Muzungu, like the respondent denied he had any sexual familiarity with the respondent although he admitted she visited him at his residence at Tiwi on two separate occasions. He admitted also that he wrote the exhibited letter and the confession statement, but denied the confession statement was voluntary. He recounted the circumstances under which it was recorded as follows: That the petitioner started by asking him to confirm that he had had a sexual affair with his wife severally, and proceeded to explain that he wanted to divorce his wife and wanted evidence for that purpose, that he had been to see an advocate, who he did not name, who told him he needed concrete evidence to support a petition for divorce, and that a confession from him will suffice, that when he refused he remarked “once a soldier always a soldier”; and later “had you been a senior officer I would have come armed and I would have roughed you up”, that the statements were full of menaces which prompted him to record the statement, that the statement was in fact dictated more or less word by word, that he was constrained to refuse to record certain dictated sentences because he did not think it was fair to do so. He denied his relationship with the respondent was anything other than family friendship.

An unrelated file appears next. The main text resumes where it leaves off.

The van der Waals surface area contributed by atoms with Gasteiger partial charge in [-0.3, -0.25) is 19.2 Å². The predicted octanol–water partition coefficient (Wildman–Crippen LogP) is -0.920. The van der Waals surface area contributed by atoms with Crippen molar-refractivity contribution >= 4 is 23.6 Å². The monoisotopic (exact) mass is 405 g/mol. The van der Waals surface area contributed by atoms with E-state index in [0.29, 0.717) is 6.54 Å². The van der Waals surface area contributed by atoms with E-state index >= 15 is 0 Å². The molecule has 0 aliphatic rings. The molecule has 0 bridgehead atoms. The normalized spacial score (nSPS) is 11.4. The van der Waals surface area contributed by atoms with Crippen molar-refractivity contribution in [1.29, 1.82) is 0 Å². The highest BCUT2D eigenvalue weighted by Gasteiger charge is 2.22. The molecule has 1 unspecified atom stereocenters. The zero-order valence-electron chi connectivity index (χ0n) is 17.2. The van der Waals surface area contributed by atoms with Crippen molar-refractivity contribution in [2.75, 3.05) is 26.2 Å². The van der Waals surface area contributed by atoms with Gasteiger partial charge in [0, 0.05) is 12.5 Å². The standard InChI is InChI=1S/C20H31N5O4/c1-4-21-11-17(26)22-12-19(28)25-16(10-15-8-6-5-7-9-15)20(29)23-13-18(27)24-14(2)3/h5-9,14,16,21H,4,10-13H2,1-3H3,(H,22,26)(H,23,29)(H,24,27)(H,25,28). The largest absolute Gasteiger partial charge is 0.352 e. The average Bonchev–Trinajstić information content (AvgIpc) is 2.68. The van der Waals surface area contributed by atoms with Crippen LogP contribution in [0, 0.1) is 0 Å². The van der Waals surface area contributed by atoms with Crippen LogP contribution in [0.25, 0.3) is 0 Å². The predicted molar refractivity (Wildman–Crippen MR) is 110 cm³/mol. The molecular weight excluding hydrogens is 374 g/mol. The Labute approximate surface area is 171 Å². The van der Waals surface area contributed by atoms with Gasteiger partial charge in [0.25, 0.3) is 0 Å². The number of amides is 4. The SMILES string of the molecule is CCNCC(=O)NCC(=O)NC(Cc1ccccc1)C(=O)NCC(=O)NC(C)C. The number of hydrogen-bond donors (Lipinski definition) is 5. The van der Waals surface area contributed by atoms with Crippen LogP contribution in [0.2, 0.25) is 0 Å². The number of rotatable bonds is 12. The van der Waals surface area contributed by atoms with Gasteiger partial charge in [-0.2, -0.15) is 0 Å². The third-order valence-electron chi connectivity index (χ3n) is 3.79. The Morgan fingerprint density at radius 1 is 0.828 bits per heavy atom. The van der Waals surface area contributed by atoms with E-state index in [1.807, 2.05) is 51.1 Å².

He was then a bachelor although he gave evidence that he then had a fiancèe whom he later married. She testified to that effect and the fact that on two occasions the respondent found her at the co-respondent’s residence.
The only issue is whether adultery has been established by the husband petitioner to entitle him to a decree nisi. I am enjoined by the law to be satisfied that the wife committed adultery although not necessarily with the co-respondent before I grant the divorce. For long there has been debate as to the standard of proof in matrimonial offences. Authorities are conflicting. In Preston Jones v Preston Jones  AC 391 it was held that because of the gravity and public importance of the issues with which each matrimonial offence is concerned a higher standard than on a preponderance of evidence is required. I accept and adopt that principle. It is not necessary to prove an act of adultery in time and place. Nor is it essential to name the person with whom the act of adultery was committed [Russell v Russel and Mayer (1923) 29 TLR 287]. It is rare that a woman with her paramour or a man and his paramour are surprised in the act. In most cases the fact of adultery is inferred from circumstances which lead to it. The court must be satisfied that there was more than mere opportunity before it can attach guilt. There must be in addition proof of inclination to commit the act of adultery.
The evidence in support of the petition comprises of the exhibited letter, the confession statement, if confession it is, and the oral admissions of both the respondent and the co-respondent that the former visited the latter at his residence at Tiwi he was still a bachelor.